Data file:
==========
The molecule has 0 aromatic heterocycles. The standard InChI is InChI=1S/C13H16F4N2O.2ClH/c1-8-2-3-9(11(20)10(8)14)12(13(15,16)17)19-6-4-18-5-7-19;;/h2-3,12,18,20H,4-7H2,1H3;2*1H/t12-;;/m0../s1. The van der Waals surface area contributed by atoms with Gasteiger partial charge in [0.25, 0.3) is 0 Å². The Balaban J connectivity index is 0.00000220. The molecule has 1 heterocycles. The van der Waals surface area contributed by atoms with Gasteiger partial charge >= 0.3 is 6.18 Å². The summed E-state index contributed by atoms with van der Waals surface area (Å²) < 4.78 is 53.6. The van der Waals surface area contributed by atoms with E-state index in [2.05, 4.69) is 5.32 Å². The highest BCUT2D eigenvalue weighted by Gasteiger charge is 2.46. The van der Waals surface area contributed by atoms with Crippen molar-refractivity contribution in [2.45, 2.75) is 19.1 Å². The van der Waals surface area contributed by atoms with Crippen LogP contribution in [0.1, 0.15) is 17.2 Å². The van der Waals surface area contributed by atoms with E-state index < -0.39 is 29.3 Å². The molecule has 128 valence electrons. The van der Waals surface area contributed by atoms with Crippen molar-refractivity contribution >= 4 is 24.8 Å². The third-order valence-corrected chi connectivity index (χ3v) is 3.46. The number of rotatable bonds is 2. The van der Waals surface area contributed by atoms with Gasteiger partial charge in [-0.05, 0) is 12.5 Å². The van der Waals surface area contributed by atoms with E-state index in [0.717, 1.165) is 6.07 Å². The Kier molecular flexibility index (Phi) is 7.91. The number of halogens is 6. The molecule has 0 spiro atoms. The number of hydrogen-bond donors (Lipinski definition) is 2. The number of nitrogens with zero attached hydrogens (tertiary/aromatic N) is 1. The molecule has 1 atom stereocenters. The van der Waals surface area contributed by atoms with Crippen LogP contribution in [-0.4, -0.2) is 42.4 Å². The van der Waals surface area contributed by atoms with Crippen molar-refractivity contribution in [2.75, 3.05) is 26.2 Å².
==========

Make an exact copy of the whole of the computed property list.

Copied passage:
The molecule has 0 aromatic heterocycles. The standard InChI is InChI=1S/C13H16F4N2O.2ClH/c1-8-2-3-9(11(20)10(8)14)12(13(15,16)17)19-6-4-18-5-7-19;;/h2-3,12,18,20H,4-7H2,1H3;2*1H/t12-;;/m0../s1. The van der Waals surface area contributed by atoms with Gasteiger partial charge in [0.25, 0.3) is 0 Å². The Balaban J connectivity index is 0.00000220. The molecule has 1 heterocycles. The van der Waals surface area contributed by atoms with Gasteiger partial charge >= 0.3 is 6.18 Å². The summed E-state index contributed by atoms with van der Waals surface area (Å²) < 4.78 is 53.6. The van der Waals surface area contributed by atoms with E-state index in [2.05, 4.69) is 5.32 Å². The highest BCUT2D eigenvalue weighted by Gasteiger charge is 2.46. The van der Waals surface area contributed by atoms with Crippen molar-refractivity contribution in [2.45, 2.75) is 19.1 Å². The van der Waals surface area contributed by atoms with Crippen LogP contribution in [0.1, 0.15) is 17.2 Å². The van der Waals surface area contributed by atoms with E-state index < -0.39 is 29.3 Å². The molecule has 128 valence electrons. The van der Waals surface area contributed by atoms with Crippen molar-refractivity contribution >= 4 is 24.8 Å². The third-order valence-corrected chi connectivity index (χ3v) is 3.46. The number of rotatable bonds is 2. The van der Waals surface area contributed by atoms with Gasteiger partial charge in [-0.05, 0) is 12.5 Å². The van der Waals surface area contributed by atoms with E-state index in [0.717, 1.165) is 6.07 Å². The Kier molecular flexibility index (Phi) is 7.91. The number of halogens is 6. The molecule has 0 spiro atoms. The number of hydrogen-bond donors (Lipinski definition) is 2. The number of nitrogens with zero attached hydrogens (tertiary/aromatic N) is 1. The molecule has 1 atom stereocenters. The van der Waals surface area contributed by atoms with Crippen LogP contribution in [-0.4, -0.2) is 42.4 Å². The van der Waals surface area contributed by atoms with Crippen molar-refractivity contribution in [2.75, 3.05) is 26.2 Å².